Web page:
Faced with the increasingly vocal criticism that it’s one of the primary reasons why newsrooms are struggling, Google announced today a new licensing program that will pay certain publishers for content ahead of launching a “new news experience” later this year.
In a blog, Brad Bender, Google’s vice president of news products, writes that the program will help publishers “monetize their content” via a vaguely described “enhanced storytelling experience.” To start things off, Bender says that Google has already inked deals with local and national publishers in Germany, Australia, and Brazil. Some of the participating media groups include the Spiegel Group, which publishes one of Germany’s largest news sites Der Spiegel, Brazil’s Diarios Associados, and according to the Financial Times, Australia’s Schwartz Media. Bender also writes that Google is in ongoing talks with “many more partners” in the coming months.
It would appear that Google is looking to create a sort of Apple News-esque experience within its Google News and Discover platforms, though it’s too early to tell exactly what the final product will look like. Details about the experience, as well as how much Google will pay participating publishers, were scant. That said, the Financial Times reports that readers will be able to skirt paywalls under the agreement and quoted Bender as saying the licensing program would go “above and beyond” Google’s $300 million investment in its Google News initiative.
It sounds good, but don’t go patting Google on the back just yet. These sorts of licensing arrangements aren’t a panacea for a dying news industry squeezed by greedy tech giants hoarding ad revenue and private equity ghouls. For starters, these programs only help certain publishers—in this case, whichever publishers Google decides constitutes “high-quality content”. Take Facebook’s own licensing program, which launched last October. That attempt was criticized for saying it would only use “trusted news sources” for its Facebook News tab while including Breitbart. Another criticism is that the fees tech giants have agreed to pay publishers just aren’t enough to make up for years of damage.
It’s also not comforting that Google recently straight up decided to alter how news articles appear in French search results to avoid having to pay publishers for displaying snippets of content. Instead Google said it would only display headlines in France. At the time, publishers had hoped that a new European Union copyright directive would put more money in their coffers, as it allows the press to request payment from platforms like Google and Facebook for displaying their content online.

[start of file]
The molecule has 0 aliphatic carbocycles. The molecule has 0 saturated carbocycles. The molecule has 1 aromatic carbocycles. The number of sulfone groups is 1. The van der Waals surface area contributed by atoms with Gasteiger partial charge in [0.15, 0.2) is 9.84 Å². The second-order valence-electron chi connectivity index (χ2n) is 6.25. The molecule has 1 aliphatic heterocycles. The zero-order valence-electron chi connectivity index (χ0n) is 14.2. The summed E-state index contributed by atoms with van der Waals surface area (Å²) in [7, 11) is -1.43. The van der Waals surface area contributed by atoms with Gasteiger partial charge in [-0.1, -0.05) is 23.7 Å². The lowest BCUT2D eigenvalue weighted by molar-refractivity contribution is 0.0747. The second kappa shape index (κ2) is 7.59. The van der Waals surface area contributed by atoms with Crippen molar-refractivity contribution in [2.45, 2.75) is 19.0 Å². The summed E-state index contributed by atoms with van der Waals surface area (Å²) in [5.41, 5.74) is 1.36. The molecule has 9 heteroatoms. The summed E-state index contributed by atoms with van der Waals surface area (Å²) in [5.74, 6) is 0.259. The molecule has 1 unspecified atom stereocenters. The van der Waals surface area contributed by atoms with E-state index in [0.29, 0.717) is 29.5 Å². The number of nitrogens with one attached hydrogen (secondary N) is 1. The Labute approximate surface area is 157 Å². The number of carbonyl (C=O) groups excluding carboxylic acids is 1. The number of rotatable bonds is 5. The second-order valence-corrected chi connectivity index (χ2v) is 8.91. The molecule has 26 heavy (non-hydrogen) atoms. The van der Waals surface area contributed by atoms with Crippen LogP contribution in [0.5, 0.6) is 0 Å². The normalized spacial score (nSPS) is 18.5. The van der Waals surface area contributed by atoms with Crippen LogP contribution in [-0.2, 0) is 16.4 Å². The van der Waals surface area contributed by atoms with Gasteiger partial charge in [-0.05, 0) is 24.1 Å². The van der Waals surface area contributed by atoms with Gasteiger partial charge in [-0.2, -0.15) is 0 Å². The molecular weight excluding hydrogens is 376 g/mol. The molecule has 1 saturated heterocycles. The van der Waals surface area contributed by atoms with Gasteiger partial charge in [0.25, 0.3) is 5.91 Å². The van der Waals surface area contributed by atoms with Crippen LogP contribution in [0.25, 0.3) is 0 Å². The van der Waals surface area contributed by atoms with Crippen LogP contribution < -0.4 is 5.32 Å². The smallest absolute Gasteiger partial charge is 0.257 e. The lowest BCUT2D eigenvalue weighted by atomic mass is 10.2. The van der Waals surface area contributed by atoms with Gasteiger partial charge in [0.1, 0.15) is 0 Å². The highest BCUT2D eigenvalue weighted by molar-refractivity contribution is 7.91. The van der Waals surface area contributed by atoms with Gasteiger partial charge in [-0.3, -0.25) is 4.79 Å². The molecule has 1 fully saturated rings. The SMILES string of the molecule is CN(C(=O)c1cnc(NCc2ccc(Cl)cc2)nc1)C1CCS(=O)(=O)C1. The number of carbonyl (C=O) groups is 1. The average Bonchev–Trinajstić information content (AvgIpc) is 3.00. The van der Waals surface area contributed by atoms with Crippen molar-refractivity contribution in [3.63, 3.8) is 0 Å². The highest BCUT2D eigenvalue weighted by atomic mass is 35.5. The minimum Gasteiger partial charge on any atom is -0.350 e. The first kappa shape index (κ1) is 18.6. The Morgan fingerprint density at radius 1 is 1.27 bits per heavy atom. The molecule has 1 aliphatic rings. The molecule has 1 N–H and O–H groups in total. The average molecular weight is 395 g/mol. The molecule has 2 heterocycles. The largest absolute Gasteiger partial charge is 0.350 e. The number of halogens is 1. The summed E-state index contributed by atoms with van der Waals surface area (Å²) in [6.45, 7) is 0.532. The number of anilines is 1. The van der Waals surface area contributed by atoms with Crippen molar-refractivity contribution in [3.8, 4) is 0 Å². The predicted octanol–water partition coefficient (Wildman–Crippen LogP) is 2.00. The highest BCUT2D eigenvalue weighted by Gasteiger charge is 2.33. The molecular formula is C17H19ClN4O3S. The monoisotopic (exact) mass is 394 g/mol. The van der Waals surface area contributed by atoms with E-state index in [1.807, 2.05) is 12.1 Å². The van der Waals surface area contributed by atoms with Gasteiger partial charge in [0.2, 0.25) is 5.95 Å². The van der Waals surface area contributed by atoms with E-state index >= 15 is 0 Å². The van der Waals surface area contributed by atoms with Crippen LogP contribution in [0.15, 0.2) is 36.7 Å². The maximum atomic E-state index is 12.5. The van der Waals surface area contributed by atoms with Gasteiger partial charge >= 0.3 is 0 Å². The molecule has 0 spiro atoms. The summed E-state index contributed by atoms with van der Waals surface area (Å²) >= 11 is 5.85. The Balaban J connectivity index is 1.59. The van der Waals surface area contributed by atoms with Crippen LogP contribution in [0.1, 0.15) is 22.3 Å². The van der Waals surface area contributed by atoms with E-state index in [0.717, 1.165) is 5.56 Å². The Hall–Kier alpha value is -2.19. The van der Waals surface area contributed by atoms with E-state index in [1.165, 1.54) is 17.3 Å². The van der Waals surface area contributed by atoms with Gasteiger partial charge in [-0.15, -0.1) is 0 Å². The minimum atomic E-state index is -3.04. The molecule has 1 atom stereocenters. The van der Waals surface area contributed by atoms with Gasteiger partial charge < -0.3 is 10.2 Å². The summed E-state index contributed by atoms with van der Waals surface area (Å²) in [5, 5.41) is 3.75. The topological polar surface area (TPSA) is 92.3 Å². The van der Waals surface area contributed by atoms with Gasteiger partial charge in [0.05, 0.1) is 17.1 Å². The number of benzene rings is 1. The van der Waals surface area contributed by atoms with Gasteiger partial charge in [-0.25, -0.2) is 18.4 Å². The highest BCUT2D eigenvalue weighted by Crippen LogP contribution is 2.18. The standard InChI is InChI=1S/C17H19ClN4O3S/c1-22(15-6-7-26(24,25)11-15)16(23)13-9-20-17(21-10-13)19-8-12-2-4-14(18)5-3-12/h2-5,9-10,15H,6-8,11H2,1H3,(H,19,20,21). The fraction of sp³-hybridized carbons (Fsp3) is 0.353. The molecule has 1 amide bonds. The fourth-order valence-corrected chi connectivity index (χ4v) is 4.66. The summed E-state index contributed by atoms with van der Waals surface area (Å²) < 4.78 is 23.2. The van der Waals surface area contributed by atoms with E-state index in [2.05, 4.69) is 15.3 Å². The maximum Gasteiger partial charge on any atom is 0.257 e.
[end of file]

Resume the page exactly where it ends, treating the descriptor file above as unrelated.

“We don’t accept payment from anyone to be included in search results. We sell ads, not search results, and every ad on Google is clearly marked,” Google’s Richard Gingras, vice president of news, wrote in a blog. “That’s also why we don’t pay publishers when people click on their links in a search result.”
This is laughable when you consider the same blog says Google Search and News helps publishers by sending “large amounts of traffic to publishers.” This doesn’t account for the fact that Google periodically changes its search algorithm, but doesn’t disclose the particulars of changes made, leaving media companies wondering if each update will tank traffic overnight, as a recent update in November 2019 did for many sites. Or the fact that Google (and Facebook) takes a cut when digital media places ads on sites, and then takes yet another cut from advertisers who use Google (and Facebook’s) ad tech to place the very same ads. The end result is Google and Facebook taking home roughly 60-70% of every dollar spent on the digital advertising that’s supposed to help newsrooms keep the lights on—all while painting itself as a service that actually helps publishers. And, even if publishers wanted to go elsewhere, they can’t really. A News Media Alliance report says that Google accounts for 90% of search and nearly 70% of the online ad tech market.
Still, paying publishers at all is a step in a better direction. That said, it shouldn’t be left up to the arbitrary “generosity” of a tech giant looking to offload some bad press for having a hand in strangling journalism. In April, the Australian government said it aims to force Google and Facebook into sharing ad revenue with Australian newspaper publishers—a move both companies were displeased with. In the past, it has also pulled Google News from Spain after facing copyright fees and earlier this year, it was ordered by French authorities to start paying publishers.
Google is quick to remind everyone that it set up a Journalism Emergency Relief Fund, waived an ad-serving fee on Google Ad Manager, and lobbed $15 million in a Support Local News campaign to ease the financial blow newsrooms were dealt due to the global pandemic. But the hundreds of millions Google says it’s dedicated to helping newsrooms is still a drop in the bucket when you consider that Google raked in roughly $135 billion in ad revenue in 2019 alone.
If these measures were remotely enough, perhaps the News Media Alliance wouldn’t have felt the need to send a white paper titled “How Google Abuses Its Position as Market Dominant Platform to Strong-Arm News Publishers and Hurt Journalism” last week to the Department of Justice, calling for an investigation into its anticompetitive behavior.